Just as a love relationship can lose its spark—same old, same old, that’s how I was feeling about cooking. The old joke became a reality: What should we make for dinner? A reservation.
And then Farm to People came into my life and the romance is back, at least in the kitchen.
Farm to People is a Brooklyn-based company, created and run by father and son David and Michael Robinov, which sources food products from artisanal companies throughout the U.S. and sends them directly to people like you and me.
My granddaughter located Farm to People on the Internet and her parents agreed it would be a perfect gift for someone who loves food and surprises and has a sense of adventure—me.
They ordered three tasting boxes, one each for January, February and March and I’ve been in food lovers paradise since.
We eagerly opened our first Home Chef Tasting Box when it arrived. There were nine items: whole grain organic spaghetti, a jar of Moroccan tomato sauce, butternut squash seed pepitas, strawberry ancho preserves, vinegar, bourbon smoked togarashi seasoning, a chocolate bar, chocolate sauce and a chocolate caramel peanut pretzel.
Accompanying the products was a beautiful glossy foldout brochure. Each panel featured a picture of the product and photo of the people who produce it with a paragraph on their business, plus descriptions of the item and suggestions for use and a tiny map of the state where it was made with a red dot on the exact location.
We started tasting and Mina’s Shakshuka Sauce, made in New York City, became an immediate favorite. Shakshuka is a rich-spiced North African-flavored tomato sauce typically cooked in a frying pan with poached eggs and bread to mop up the sauce, similar to huevos rancheros. Shakshuka is a staple of Libyan, Egyptian, Tunisian, Algerian and Moroccan cuisines and is also popular in Israel where it was introduced by Libyan and Tunisian Jews who immigrated there. Mina, my little brochure told me, is a Moroccan woman who studied in Paris. We now have bottles of the sauce in the pantry ready for a quick meal.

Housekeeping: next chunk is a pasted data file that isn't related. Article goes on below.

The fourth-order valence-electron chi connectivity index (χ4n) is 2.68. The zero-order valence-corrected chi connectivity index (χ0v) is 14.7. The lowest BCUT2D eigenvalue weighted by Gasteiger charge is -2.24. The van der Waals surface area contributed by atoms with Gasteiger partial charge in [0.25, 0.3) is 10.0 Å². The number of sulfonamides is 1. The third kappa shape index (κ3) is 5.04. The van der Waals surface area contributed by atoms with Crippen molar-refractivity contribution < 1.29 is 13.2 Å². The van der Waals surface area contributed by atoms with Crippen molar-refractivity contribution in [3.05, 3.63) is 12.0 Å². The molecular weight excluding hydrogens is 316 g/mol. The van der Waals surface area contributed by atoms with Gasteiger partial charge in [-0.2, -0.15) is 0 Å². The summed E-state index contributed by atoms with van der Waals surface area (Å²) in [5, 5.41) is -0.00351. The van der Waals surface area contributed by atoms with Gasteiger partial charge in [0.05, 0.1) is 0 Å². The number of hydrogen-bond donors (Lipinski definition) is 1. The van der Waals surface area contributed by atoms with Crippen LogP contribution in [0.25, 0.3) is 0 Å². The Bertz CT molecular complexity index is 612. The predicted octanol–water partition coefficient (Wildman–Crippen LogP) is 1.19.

Our next favorite was the whole grain pasta from Community Grains in Oakland, CA. This was the first whole grain pasta that I’ve ever liked. Greatness was achieved with the chocolate bar from Acalli Chocolate in New Orleans, made with Peruvian cocoa beans and organic Louisiana sugar. From Old School Favorites, a business in Southampton, we enjoyed Chocolate Szauce, a thick ganache-like spread.
The two other boxes have proved to be equally interesting and now lemon sugar cookies from Grey Ghost Bakery in Charleston and Whiskey Sour Pickles, from Brooklyn Brine, made the list.
Speaking of Brooklyn, a look at all the products from New York (found on the map under Farms & Producers at the top left of their website) will lead you to believe that half of Brooklyn is cooking up something—hot sauces from Hawa Hassan’s Basbaas, jam from The Jam Stand, Nuts+Nuts cashew products created by three sisters who grew up in Indonesia, and lots more. All producers must have insurance and certified kitchen approval from the NYS Department of Health.
“It’s all about knowing your food,” said David. “With big corporations taking control of the industry, we believe that it is more important than ever for people to know their food and who’s making it.” The Rosinovs hope Farm to People can be a platform that will energize that conversation as well as a transparent business for conscious eaters who want to support sustainable, small-batch producers.
Recently expanded its offerings with the Fresh Box from local farms and producers. Our “Omnivore” Fresh Box in late March contained a range of items that included New York polenta, dandelion greens from New Jersey, Vermont Jonagold apples and pork loin medallions from Brooklyn. The company also offers vegetarian, paleo and vegan fresh boxes.